"Senator Yoine Goldstein [alongside] Tuesday tabled Bill S-232 to amend the provisions of the Patent Act that deal with the manufacture and export of drugs for humanitarian purposes. The Act was amended in 2004 to create exemptions to intellectual property rules, enabling generic drug manufacturers to produce low-cost medication to treat HIV, tuberculosis and malaria in developing countries, particularly in Africa."

"The senator’s private member’s bill proposes what’s known as the “one-licence solution,” allowing a generic manufacturer to send multiple shipments of the same medication to a variety of countries without having to requalify for every shipment, as is currently the case. It would also make it easier for non-governmental organizations to buy and distribute generic medications under CAMR, something only governments are allowed to do at the moment."

However, according to Russell Williams, president of Rx&D. "It is an emotional debate but I believe that targeting CAMR is a problem," said Williams. "I don't see it as a barrier."

Apotex the only company to have tested the CAMR protocol thus far, vehemently disagrees. I don’t know whether we did the developing world a favour or a disservice by getting that first shipment of Triavir out,” said Bruce Clark, vice-president of regulatory affairs for Apotex. “It seems to have appeased the conscience of the legislators and of the brand industry, and let them think we don’t need to do anything else. That’s unconscionable.”...“It was sheer effort on our part to get that first shipment out. The brands say it’s [The Act]fair, fast and functional, but by whose definition? Would the patients in Africa say it’s functional?”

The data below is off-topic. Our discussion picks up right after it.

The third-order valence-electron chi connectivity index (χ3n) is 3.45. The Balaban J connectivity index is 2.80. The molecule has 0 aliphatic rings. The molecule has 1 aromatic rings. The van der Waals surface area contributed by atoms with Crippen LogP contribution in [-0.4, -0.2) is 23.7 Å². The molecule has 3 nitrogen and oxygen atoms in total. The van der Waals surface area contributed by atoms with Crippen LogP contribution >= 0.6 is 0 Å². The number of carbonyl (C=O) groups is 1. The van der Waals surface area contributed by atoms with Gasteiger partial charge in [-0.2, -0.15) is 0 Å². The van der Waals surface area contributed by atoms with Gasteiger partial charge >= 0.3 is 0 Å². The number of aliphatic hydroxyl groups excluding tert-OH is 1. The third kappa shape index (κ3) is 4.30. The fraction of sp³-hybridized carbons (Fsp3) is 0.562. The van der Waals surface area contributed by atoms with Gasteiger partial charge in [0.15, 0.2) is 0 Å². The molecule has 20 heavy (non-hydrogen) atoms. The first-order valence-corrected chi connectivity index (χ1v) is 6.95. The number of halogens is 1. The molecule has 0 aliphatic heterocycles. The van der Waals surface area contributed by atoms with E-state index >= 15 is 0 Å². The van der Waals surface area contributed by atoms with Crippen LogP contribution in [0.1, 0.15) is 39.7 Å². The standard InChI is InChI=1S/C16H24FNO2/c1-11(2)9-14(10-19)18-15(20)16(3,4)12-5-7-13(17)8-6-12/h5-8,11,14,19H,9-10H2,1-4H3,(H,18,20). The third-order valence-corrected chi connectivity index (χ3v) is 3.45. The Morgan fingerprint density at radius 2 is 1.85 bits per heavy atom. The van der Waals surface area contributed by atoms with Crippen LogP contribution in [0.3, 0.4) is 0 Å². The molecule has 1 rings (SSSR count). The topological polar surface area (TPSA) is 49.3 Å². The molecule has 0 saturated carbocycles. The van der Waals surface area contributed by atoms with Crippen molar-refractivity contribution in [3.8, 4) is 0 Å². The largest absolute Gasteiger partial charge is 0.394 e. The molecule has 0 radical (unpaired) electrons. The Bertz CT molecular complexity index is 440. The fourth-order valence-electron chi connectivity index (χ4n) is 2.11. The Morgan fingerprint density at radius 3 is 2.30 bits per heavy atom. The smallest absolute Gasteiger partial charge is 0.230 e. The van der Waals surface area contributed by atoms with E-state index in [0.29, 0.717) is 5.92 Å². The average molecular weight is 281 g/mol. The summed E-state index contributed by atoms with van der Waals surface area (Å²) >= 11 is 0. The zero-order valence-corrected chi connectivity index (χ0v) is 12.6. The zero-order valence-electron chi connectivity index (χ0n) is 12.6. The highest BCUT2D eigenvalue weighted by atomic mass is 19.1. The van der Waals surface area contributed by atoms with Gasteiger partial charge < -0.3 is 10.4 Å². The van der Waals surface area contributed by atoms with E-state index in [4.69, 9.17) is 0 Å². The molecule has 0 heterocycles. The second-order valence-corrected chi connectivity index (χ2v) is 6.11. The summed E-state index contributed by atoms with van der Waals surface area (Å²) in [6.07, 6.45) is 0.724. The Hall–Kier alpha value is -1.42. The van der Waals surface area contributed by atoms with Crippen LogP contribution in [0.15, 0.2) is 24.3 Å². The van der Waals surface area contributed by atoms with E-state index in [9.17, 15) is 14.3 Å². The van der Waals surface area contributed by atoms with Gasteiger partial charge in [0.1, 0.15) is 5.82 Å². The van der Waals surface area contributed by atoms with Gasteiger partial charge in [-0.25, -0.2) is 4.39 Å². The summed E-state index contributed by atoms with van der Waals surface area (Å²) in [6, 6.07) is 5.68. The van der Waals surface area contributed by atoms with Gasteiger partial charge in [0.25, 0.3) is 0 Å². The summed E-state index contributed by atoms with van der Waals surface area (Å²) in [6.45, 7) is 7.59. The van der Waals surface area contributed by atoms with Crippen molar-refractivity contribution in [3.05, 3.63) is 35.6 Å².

Either way, it is great to see efforts by developed countries to ease the passage of life saving drugs to the continent. It is also up to African nations to ensure that those drugs find their way to the needy in an efficient way. And there is tremendous debate africaside too - which can be followed through the label "access to drugs" alongside and the search function (top left).
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Darren Olivier

April 1 posts - coming clean